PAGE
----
I Will Fear No Evil I Will Fear No Evil discussion


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The world Heinlein discribed was amazingly prescient

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message 1: by Steve (last edited Mar 13, 2013 11:05AM) (new) - rated it 4 stars

Steve It's amazing how close to reality the 2015 describes to reality on the points it describes. I had to check a couple of time that the publish date was 1970 than 2000
1. interlinked health DB
2. Chinese competition in biomed tech
3. brain transplant close to reality and heart transplant commonplace (when the first one was only successful 2 years before publish date).
4. Medical ability to keep people alive
5. Separation between the mega-wealthy and everyone else.

Things he missed:
1. cell phone (though it didn't show up in sci-fi till about 2000, star trek doesn't count, that's more military radio than consumer device)
2. dated language (that really can't be helped)
3. decline in crime rate

It's still incredibly accurate compared to the unrealistic world of the 20-teens painted by his contemporaries or even post-contemporaries.


Michael Pearce One of the things that struck me about Friday was a fairly accurate portrait of the internet. In truth though he missed as often as he hit- Mars is much less habitable than he predicted in Stranger in a Strange Land. We still don't have flying cars (thank God- the way people drive...) Video phones are only now taking off, not because we didn't have the tech but because people didn't WANT them. Conveyor belts haven't replaced roads. He didn't foresee the collapse of the American space program, or the corporate takeover of the US government. Talk about prescience- our founding fathers foresaw corporate influence as the greatest threat to democracy more than 200 years ago!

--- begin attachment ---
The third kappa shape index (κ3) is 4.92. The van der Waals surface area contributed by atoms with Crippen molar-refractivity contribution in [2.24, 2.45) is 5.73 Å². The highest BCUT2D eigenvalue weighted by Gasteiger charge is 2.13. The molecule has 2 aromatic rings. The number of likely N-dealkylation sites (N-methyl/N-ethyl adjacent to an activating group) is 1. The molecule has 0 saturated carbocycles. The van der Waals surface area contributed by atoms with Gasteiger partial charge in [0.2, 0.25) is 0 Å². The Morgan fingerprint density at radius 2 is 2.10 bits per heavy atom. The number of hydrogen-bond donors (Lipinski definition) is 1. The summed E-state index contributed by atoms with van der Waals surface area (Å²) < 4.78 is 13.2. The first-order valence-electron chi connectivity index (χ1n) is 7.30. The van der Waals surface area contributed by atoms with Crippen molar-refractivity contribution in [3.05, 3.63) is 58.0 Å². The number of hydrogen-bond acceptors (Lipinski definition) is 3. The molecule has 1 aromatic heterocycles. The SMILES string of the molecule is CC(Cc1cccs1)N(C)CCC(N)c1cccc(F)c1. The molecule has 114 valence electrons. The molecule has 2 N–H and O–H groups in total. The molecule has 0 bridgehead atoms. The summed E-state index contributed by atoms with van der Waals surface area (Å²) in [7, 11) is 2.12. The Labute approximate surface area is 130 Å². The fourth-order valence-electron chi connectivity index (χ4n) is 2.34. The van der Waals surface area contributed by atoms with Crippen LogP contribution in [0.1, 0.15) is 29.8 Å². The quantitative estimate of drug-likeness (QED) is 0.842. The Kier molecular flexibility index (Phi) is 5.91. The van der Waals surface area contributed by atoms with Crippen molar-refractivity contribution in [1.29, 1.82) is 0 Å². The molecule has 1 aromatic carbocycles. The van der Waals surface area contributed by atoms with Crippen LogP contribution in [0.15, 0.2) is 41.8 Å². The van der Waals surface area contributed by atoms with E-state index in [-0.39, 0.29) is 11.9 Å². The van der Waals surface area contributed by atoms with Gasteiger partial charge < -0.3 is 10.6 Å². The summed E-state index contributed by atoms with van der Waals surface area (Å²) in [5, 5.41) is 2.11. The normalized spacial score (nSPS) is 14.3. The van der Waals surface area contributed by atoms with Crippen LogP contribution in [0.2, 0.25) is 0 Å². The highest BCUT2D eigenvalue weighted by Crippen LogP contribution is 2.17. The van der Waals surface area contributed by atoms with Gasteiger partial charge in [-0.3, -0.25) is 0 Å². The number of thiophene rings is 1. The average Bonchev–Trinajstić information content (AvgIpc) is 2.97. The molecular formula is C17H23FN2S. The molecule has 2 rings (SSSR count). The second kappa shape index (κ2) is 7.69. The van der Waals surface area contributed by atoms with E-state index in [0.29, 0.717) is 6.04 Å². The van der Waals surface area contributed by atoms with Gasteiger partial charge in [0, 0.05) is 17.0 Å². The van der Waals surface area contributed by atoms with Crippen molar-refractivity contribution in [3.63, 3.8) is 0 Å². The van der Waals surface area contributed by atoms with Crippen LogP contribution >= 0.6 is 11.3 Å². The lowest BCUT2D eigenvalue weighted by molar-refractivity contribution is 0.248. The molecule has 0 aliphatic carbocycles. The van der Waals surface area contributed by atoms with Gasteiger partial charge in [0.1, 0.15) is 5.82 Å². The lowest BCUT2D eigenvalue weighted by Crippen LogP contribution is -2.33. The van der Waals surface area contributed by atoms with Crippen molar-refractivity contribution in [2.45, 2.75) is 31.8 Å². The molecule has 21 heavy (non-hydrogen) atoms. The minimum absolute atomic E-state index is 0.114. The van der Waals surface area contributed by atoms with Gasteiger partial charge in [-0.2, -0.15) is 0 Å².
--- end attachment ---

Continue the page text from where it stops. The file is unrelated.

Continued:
All futurists have a 'hit-and-miss' record. Heinlein called some of the 'biggies,' but others were just as prescient... and just as often wrong.


Steve I guess it's just that it's writing about 2015 and except for the space stuff and regression in sexual mores since 80s so much of it was right.

I guess just so few writers tackle the "near future" that it's hard to compare. but I feel that Heinlein is a bit better than Asimov in that respect. In some ways, he painted a world closer to reality than Stephenson even. I can't think of others that tackled early 21st century much (urban sci-fi fantasy doesn't count).

Another thing I was shocked by was how much China was mentioned vs USSR. This was written in the height of cold war and this predated Nixon China. Although, he doesn't mention it, I'm pretty sure that he thought China would still be socialist-communist instead of the capitalist communist. Ironically, different trajectory to the same destination. During this time, US didn't have that much respect for China or we would not have dealt with Vietnam the way we did.

On a different note, I'm a bit sad that we're as protest-happy and lawsuit-happy as he predicted.


message 4: by Kateblue (last edited Mar 26, 2018 08:29PM) (new) - rated it 5 stars

Kateblue Have any of you read Heinlein's The Day After Tomorrow ? He predicts in the 1940's that China would be the threat to us.


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